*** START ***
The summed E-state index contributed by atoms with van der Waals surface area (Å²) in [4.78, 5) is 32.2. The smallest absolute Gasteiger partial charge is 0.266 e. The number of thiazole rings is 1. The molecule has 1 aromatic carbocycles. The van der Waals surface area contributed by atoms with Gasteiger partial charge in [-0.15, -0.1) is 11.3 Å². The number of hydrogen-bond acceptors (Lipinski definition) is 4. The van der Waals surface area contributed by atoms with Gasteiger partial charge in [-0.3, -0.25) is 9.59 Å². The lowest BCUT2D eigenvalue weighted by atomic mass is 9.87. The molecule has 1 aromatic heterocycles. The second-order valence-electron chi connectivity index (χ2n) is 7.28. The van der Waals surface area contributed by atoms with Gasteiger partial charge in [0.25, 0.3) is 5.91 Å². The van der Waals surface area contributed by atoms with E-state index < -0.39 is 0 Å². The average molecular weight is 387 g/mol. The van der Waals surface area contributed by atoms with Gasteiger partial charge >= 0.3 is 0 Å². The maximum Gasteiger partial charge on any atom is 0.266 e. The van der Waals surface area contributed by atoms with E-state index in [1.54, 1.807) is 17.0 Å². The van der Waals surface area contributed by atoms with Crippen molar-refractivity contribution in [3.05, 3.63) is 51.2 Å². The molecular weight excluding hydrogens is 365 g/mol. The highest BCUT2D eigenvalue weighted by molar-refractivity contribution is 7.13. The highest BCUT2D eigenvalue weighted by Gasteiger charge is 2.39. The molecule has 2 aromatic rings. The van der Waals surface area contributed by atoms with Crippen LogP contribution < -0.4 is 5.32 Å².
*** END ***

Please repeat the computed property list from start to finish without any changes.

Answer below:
The summed E-state index contributed by atoms with van der Waals surface area (Å²) in [4.78, 5) is 32.2. The smallest absolute Gasteiger partial charge is 0.266 e. The number of thiazole rings is 1. The molecule has 1 aromatic carbocycles. The van der Waals surface area contributed by atoms with Gasteiger partial charge in [-0.15, -0.1) is 11.3 Å². The number of hydrogen-bond acceptors (Lipinski definition) is 4. The van der Waals surface area contributed by atoms with Gasteiger partial charge in [-0.3, -0.25) is 9.59 Å². The lowest BCUT2D eigenvalue weighted by atomic mass is 9.87. The molecule has 1 aromatic heterocycles. The second-order valence-electron chi connectivity index (χ2n) is 7.28. The van der Waals surface area contributed by atoms with Gasteiger partial charge in [0.25, 0.3) is 5.91 Å². The van der Waals surface area contributed by atoms with E-state index < -0.39 is 0 Å². The average molecular weight is 387 g/mol. The van der Waals surface area contributed by atoms with Gasteiger partial charge >= 0.3 is 0 Å². The maximum Gasteiger partial charge on any atom is 0.266 e. The van der Waals surface area contributed by atoms with E-state index in [1.54, 1.807) is 17.0 Å². The van der Waals surface area contributed by atoms with Crippen molar-refractivity contribution in [3.05, 3.63) is 51.2 Å². The molecular weight excluding hydrogens is 365 g/mol. The highest BCUT2D eigenvalue weighted by molar-refractivity contribution is 7.13. The highest BCUT2D eigenvalue weighted by Gasteiger charge is 2.39. The molecule has 2 aromatic rings. The van der Waals surface area contributed by atoms with Crippen LogP contribution < -0.4 is 5.32 Å².